Officials say voting system will be stressed in November

Election administrators from battleground states say they will use paper ballots if voting machines fail or lines for the machines become too long.

Record numbers of new voters will push the system to its limits this fall, a panel of election administrators told Congress on Wednesday, calling on lawmakers to provide more money for new voting machines and training of poll workers.

Comment on this article in The Forum.Members of the House Judiciary and Administration committees, in a rare joint hearing, worried there may be more irregularities in voting with a surge in turnout. Election officials said they are more prepared than ever with paper ballots in case of long lines, machine failure or power outages.

But with memories of contested votes and allegations of fraud in the 2000 and 2004 elections, the House members set the stage for very bad outcomes if the system is not up to handling the electorate in 2008.

"The elections four years ago and eight years ago left a very bad taste in the mouths of Americans," said House Administration Elections Subcommittee Chairwoman Zoe Lofgren, D-Calif. "If that happens again, if half of America thinks that people who had the right to vote were denied the right to vote, we are going to be in a real pickle in this country."

Lofgren said long lines, in which some potential voters have waited hours in previous elections, constitute disenfranchisement, as people get discouraged and go away without voting.

David Farrell, deputy Assistant Secretary of State and Director of Elections in Ohio, told Lofgren his state is prepared with backup paper ballots to be used if "you are overwhelmed by sheer numbers." He and other witnesses, most of whom were from battleground states, said the paper ballots would not just be used in cases where machines failed. If the lines for the machines got too long, paper ballots could be substituted.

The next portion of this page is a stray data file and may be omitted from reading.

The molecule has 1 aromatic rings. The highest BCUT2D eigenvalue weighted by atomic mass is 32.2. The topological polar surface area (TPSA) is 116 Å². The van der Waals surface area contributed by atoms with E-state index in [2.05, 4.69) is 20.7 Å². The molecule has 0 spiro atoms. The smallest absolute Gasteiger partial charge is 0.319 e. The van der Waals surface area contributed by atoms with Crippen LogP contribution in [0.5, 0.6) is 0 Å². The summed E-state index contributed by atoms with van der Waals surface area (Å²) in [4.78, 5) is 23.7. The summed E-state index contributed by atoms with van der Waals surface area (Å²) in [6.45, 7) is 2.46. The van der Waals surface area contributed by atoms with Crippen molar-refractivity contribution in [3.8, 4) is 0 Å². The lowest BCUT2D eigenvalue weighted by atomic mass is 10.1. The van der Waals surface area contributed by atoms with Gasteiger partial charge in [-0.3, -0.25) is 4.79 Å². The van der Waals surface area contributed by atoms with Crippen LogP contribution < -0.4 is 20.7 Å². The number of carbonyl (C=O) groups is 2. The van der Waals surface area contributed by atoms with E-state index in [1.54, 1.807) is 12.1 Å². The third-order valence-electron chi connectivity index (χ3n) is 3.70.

Pennsylvania Secretary of State Pedro Cortes said there are two aspects to smooth elections -- informed voters and well-trained poll workers.

Also under questioning from Lofgren, Rokey Suleman II, General Registrar of Fairfax County, Va., said that misinformation plays a role in voting difficulties. He said some college students in Virginia, particularly at Virginia Tech, had erroneously been told that if they registered to vote in their college town, they would lose student aid.

"You are allowed to register from your dorm," said Suleman.

House Judiciary Chairman John Conyers said there are 3.5 million new voters since the last presidential election. "We need to be ready for these voters," he said, noting that voting machines still malfunction, and voter harassment and intimidation still continues.

The witnesses praised the $650 million Help American Vote Act, passed in 2002, for giving money and assistance to the states to upgrade voting machines and polling places. "Our No. 1 challenge is money," Farrell said.